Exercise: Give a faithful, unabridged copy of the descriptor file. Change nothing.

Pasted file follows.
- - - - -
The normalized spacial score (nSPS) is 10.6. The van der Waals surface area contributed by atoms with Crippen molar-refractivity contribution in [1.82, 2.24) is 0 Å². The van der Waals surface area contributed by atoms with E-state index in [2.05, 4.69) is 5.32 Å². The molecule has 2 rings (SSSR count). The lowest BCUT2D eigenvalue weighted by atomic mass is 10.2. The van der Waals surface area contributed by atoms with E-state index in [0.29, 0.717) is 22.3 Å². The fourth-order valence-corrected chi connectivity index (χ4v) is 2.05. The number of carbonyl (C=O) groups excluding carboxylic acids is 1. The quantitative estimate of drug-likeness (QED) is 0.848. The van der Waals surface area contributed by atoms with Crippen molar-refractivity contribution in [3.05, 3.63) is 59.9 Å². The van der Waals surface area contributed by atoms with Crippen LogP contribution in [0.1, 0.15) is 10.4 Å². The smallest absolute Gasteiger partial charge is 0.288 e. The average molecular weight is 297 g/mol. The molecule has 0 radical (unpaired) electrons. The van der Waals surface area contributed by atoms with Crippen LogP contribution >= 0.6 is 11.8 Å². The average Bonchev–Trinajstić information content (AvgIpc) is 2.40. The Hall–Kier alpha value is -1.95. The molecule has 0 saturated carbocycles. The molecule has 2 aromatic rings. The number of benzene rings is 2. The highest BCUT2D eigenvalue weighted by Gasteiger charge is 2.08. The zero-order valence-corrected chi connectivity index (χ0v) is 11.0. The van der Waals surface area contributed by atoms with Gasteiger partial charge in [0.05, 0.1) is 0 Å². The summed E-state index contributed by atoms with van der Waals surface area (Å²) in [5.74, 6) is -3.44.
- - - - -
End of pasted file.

The normalized spacial score (nSPS) is 10.6. The van der Waals surface area contributed by atoms with Crippen molar-refractivity contribution in [1.82, 2.24) is 0 Å². The van der Waals surface area contributed by atoms with E-state index in [2.05, 4.69) is 5.32 Å². The molecule has 2 rings (SSSR count). The lowest BCUT2D eigenvalue weighted by atomic mass is 10.2. The van der Waals surface area contributed by atoms with E-state index in [0.29, 0.717) is 22.3 Å². The fourth-order valence-corrected chi connectivity index (χ4v) is 2.05. The number of carbonyl (C=O) groups excluding carboxylic acids is 1. The quantitative estimate of drug-likeness (QED) is 0.848. The van der Waals surface area contributed by atoms with Crippen molar-refractivity contribution in [3.05, 3.63) is 59.9 Å². The van der Waals surface area contributed by atoms with Crippen LogP contribution in [0.1, 0.15) is 10.4 Å². The smallest absolute Gasteiger partial charge is 0.288 e. The average molecular weight is 297 g/mol. The molecule has 0 radical (unpaired) electrons. The van der Waals surface area contributed by atoms with Crippen LogP contribution >= 0.6 is 11.8 Å². The average Bonchev–Trinajstić information content (AvgIpc) is 2.40. The Hall–Kier alpha value is -1.95. The molecule has 0 saturated carbocycles. The molecule has 2 aromatic rings. The number of benzene rings is 2. The highest BCUT2D eigenvalue weighted by Gasteiger charge is 2.08. The zero-order valence-corrected chi connectivity index (χ0v) is 11.0. The van der Waals surface area contributed by atoms with Gasteiger partial charge in [0.05, 0.1) is 0 Å². The summed E-state index contributed by atoms with van der Waals surface area (Å²) in [5.74, 6) is -3.44.